“For every dollar that is spent on the (boondoggle) bridge a dollar will be taken away from taxpayers. If the bridge costs $1,000,000 the taxpayers will lose $1,000, 000. They will have that much taken away from them which they would otherwise have spent on the things they needed most.”
Henry Hazlitt, Economics in One Lesson: The Shortest & Surest Way to Understand Basic Economics
“Economics is haunted by more fallacies than any other study known to man. This is no accident. The inherent difficulties of the subject would be great enough in any case, but they are multiplied a thousandfold by a factor that is insignificant in, say, physics, mathematics or medicine - the special pleading of selfish interests. While every group has certain economic interests identical with those of all groups, every group has also, as we shall see, interests antagonistic to those of all other groups. While certain public policies would in the long run benefit everybody, other policies would benefit one group only at the expense of all other groups. The group that would benefit by such policies, having such a direct interest in them, will argue for them plausibly and persistently. It will hire the best buyable minds to devote their whole time to presenting its case. And it will finally either convince the general public that its case is sound, or so befuddle it that clear thinking on the subject becomes next to impossible.

In addition to these endless pleadings of self-interest, there is a second main factor that spawns new economic fallacies every day. This is the persistent tendency of man to see only the immediate effects of a given policy, or its effects only on a special group, and to neglect to inquire what the long-run effects of that policy will be not only on that special group but on all groups. It is the fallacy of overlooking secondary consequences.”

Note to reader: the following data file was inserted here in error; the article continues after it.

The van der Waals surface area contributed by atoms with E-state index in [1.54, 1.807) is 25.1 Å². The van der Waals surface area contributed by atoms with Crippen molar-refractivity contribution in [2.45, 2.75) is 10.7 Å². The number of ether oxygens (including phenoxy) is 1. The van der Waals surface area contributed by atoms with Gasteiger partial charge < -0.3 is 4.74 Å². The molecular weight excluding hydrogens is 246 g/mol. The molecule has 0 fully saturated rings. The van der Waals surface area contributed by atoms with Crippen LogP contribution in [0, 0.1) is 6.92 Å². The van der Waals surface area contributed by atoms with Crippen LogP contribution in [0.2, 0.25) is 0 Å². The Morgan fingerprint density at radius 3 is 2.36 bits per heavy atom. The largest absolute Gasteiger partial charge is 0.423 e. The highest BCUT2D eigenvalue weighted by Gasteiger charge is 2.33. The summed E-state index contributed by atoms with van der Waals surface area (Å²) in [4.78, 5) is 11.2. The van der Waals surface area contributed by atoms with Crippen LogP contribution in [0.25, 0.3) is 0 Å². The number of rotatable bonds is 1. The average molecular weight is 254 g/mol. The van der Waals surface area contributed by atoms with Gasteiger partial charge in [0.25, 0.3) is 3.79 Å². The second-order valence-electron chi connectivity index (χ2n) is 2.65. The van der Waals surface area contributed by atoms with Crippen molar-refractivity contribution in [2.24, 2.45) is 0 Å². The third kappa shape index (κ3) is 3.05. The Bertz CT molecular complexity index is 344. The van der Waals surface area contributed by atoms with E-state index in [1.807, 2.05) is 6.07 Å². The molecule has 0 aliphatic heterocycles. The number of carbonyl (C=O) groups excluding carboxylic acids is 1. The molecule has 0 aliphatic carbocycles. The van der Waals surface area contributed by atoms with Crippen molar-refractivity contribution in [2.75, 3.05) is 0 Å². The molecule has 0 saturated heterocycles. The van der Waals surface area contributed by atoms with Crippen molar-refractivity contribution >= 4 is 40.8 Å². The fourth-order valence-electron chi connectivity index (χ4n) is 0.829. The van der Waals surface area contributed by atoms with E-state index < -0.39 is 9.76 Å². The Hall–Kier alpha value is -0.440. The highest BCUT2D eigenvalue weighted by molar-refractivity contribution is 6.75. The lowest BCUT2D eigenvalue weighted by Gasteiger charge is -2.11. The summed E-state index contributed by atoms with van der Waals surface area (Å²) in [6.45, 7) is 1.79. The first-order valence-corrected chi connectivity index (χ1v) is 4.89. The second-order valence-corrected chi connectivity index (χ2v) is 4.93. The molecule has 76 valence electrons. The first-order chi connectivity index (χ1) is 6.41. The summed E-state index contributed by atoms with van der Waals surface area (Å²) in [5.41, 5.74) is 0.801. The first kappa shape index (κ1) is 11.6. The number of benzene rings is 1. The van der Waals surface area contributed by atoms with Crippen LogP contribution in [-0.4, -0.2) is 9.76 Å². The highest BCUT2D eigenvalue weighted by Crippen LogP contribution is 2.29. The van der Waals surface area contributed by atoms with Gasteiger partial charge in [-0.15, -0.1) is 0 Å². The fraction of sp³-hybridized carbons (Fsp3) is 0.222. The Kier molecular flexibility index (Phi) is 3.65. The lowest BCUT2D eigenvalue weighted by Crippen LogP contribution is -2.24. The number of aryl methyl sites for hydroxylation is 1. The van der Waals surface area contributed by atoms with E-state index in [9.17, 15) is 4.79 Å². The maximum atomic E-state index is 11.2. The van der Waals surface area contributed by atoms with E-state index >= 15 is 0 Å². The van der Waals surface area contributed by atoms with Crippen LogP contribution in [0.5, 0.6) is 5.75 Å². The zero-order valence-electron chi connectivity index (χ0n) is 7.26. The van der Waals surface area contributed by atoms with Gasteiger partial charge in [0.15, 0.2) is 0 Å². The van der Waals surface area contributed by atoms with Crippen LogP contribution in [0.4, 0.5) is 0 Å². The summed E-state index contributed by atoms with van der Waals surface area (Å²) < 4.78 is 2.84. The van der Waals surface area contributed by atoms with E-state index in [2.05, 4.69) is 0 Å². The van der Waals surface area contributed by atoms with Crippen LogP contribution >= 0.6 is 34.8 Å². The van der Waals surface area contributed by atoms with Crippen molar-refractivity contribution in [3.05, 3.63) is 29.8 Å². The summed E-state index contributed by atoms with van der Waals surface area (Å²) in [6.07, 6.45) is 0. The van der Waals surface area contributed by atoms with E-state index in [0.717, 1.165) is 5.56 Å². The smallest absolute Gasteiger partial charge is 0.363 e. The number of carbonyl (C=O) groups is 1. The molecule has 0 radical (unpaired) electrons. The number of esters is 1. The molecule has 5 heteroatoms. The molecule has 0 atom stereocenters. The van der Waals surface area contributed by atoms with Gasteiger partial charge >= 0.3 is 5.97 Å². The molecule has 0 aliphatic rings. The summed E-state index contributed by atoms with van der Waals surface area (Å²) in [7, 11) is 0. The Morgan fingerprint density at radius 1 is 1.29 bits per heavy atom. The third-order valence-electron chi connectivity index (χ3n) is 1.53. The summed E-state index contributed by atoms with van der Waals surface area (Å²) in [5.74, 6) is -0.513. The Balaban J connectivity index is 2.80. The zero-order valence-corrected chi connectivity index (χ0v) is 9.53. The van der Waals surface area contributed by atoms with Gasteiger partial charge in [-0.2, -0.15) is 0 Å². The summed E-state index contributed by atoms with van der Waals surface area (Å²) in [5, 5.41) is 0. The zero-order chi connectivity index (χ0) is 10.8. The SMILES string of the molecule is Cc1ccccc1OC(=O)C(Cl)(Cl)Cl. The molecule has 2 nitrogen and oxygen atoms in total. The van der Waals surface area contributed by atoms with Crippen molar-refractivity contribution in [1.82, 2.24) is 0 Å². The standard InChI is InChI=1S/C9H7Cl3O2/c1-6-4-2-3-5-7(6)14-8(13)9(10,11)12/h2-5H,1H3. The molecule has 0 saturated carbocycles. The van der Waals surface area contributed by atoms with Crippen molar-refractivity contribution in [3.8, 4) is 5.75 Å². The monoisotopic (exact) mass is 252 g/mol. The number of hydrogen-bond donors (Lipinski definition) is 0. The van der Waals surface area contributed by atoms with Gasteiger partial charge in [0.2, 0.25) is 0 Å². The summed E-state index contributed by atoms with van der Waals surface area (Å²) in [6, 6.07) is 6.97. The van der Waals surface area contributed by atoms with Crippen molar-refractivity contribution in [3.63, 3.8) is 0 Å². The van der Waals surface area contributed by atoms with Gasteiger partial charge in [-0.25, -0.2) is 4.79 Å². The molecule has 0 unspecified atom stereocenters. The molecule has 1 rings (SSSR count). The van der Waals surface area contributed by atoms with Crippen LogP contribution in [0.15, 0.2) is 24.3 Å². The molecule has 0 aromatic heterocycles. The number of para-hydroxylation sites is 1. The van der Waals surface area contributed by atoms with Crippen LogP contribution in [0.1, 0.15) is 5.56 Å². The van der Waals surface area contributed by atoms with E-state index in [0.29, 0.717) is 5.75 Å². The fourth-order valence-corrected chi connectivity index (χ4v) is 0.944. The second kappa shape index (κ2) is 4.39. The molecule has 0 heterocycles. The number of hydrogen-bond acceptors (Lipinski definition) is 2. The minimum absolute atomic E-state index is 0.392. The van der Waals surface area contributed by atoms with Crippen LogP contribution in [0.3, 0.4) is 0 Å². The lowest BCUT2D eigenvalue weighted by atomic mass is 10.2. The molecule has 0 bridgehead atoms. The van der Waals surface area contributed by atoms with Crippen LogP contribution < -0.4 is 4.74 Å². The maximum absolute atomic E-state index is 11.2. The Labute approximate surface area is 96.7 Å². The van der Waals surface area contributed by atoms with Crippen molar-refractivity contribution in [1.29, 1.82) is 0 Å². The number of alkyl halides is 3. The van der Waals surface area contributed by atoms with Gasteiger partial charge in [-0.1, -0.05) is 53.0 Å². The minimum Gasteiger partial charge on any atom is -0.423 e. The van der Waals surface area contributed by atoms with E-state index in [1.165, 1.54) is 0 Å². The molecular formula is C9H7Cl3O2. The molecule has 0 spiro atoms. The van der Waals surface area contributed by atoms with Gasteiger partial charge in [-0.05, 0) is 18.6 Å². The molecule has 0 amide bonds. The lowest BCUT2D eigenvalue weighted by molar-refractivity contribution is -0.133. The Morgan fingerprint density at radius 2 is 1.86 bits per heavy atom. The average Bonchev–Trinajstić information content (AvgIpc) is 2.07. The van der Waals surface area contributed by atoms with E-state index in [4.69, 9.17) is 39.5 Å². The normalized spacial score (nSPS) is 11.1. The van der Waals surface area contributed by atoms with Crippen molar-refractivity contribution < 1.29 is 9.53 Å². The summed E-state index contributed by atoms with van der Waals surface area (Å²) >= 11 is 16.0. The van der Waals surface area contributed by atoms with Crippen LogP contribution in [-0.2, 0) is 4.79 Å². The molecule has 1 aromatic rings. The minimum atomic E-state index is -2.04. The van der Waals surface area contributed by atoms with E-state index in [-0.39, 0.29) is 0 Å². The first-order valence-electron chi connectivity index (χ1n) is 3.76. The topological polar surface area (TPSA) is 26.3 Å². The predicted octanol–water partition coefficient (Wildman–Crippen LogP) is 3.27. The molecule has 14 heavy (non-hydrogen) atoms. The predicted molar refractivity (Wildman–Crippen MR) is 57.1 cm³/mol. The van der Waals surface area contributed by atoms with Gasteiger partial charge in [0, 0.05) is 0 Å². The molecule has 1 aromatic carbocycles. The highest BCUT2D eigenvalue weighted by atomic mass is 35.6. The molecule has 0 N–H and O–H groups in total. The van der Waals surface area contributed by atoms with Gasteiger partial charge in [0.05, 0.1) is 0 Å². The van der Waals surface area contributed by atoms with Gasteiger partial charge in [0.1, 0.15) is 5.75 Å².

Henry Hazlitt, Economics in One Lesson: The Shortest & Surest Way to Understand Basic Economics
“The function of profits, finally, is to put constant and unremitting pressure on the head of every competitive business to introduce further economies and efficiencies, no matter to what stage these may already have been brought.”
Henry Hazlitt, Economics in One Lesson: The Shortest and Surest Way to Understand Basic Economics
“Contrary to a popular impression, profits are achieved not by raising prices, but by introducing economies and efficiencies that cut costs of production.”
Henry Hazlitt, Economics in One Lesson: The Shortest and Surest Way to Understand Basic Economics
“Real wealth, of course, consists in what is produced and consumed: the food we eat, the clothes we wear, the houses we live in.”
Henry Hazlitt, Economics in One Lesson: The Shortest and Surest Way to Understand Basic Economics
“Today is already the tomorrow which the bad economist yesterday urged us to ignore.”
Henry Hazlitt, Economics in One Lesson: The Shortest and Surest Way to Understand Basic Economics
“the belief that public works necessarily create new jobs is false. If the money was raised by taxation, we saw, then for every dollar that the government spent on public works one less dollar was spent by the taxpayers to meet their own wants, and for every public job created one private job was destroyed.”
Henry Hazlitt, Economics in One Lesson: The Shortest and Surest Way to Understand Basic Economics
“when personal incomes are taxed 50, 60 or 70 percent. People begin to ask themselves why they should work six, eight or nine months of the entire year for the government, and only six, four or three months for themselves and their families. If they lose the whole dollar when they lose, but can keep only a fraction of it when they win, they decide that it is foolish to take risks with their capital.”
Henry Hazlitt, Economics in One Lesson: The Shortest and Surest Way to Understand Basic Economics
“The first thing that happens, for example, when a law is passed that no one shall be paid less than $106 for a forty-hour week is that no one who is not worth $106 a week to an employer will be employed at all. You cannot make a man worth a given amount by making it illegal for anyone to offer him anything less. You merely deprive him of the right to earn the amount that his abilities and situation would permit him to earn, while you deprive the community even of the moderate services that he is capable of rendering. In brief, for a low wage you substitute unemployment. You do harm all around, with no comparable compensation.”
Henry Hazlitt, Economics in One Lesson: The Shortest and Surest Way to Understand Basic Economics